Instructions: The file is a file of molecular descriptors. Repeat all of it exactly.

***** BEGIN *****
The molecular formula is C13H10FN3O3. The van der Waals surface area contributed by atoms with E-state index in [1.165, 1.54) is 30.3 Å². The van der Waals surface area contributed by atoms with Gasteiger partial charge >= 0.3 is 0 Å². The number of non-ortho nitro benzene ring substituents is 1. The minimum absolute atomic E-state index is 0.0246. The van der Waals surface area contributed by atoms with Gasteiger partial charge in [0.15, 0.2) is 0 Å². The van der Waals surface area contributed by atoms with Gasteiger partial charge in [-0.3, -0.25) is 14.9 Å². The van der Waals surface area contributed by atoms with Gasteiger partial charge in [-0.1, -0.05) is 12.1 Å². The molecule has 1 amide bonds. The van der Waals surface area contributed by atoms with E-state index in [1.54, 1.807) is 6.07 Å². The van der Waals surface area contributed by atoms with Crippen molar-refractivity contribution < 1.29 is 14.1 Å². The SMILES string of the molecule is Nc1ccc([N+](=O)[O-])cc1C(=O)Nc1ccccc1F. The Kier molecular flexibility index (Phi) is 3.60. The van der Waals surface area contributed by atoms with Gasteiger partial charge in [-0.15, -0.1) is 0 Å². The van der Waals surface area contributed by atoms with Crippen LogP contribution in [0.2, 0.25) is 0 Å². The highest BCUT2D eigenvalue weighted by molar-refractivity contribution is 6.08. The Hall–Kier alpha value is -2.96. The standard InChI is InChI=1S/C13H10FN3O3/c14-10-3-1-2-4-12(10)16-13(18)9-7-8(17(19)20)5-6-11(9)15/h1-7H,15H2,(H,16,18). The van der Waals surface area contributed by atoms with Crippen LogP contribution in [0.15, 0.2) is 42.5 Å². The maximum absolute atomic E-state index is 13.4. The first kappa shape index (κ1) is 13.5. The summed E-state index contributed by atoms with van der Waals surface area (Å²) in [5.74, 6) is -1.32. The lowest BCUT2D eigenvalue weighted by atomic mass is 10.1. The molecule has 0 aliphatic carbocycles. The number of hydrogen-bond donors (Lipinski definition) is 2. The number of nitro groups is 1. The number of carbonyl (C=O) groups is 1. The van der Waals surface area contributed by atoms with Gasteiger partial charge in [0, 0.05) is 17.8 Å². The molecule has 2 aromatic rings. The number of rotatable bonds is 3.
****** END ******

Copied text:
The molecular formula is C13H10FN3O3. The van der Waals surface area contributed by atoms with E-state index in [1.165, 1.54) is 30.3 Å². The van der Waals surface area contributed by atoms with Gasteiger partial charge >= 0.3 is 0 Å². The number of non-ortho nitro benzene ring substituents is 1. The minimum absolute atomic E-state index is 0.0246. The van der Waals surface area contributed by atoms with Gasteiger partial charge in [0.15, 0.2) is 0 Å². The van der Waals surface area contributed by atoms with Gasteiger partial charge in [-0.3, -0.25) is 14.9 Å². The van der Waals surface area contributed by atoms with Gasteiger partial charge in [-0.1, -0.05) is 12.1 Å². The molecule has 1 amide bonds. The van der Waals surface area contributed by atoms with E-state index in [1.54, 1.807) is 6.07 Å². The van der Waals surface area contributed by atoms with Crippen molar-refractivity contribution < 1.29 is 14.1 Å². The SMILES string of the molecule is Nc1ccc([N+](=O)[O-])cc1C(=O)Nc1ccccc1F. The Kier molecular flexibility index (Phi) is 3.60. The van der Waals surface area contributed by atoms with Gasteiger partial charge in [-0.15, -0.1) is 0 Å². The van der Waals surface area contributed by atoms with Crippen LogP contribution in [0.2, 0.25) is 0 Å². The highest BCUT2D eigenvalue weighted by molar-refractivity contribution is 6.08. The Hall–Kier alpha value is -2.96. The standard InChI is InChI=1S/C13H10FN3O3/c14-10-3-1-2-4-12(10)16-13(18)9-7-8(17(19)20)5-6-11(9)15/h1-7H,15H2,(H,16,18). The van der Waals surface area contributed by atoms with Crippen LogP contribution in [0.15, 0.2) is 42.5 Å². The maximum absolute atomic E-state index is 13.4. The first kappa shape index (κ1) is 13.5. The summed E-state index contributed by atoms with van der Waals surface area (Å²) in [5.74, 6) is -1.32. The lowest BCUT2D eigenvalue weighted by atomic mass is 10.1. The molecule has 0 aliphatic carbocycles. The number of hydrogen-bond donors (Lipinski definition) is 2. The number of nitro groups is 1. The number of carbonyl (C=O) groups is 1. The van der Waals surface area contributed by atoms with Gasteiger partial charge in [0, 0.05) is 17.8 Å². The molecule has 2 aromatic rings. The number of rotatable bonds is 3.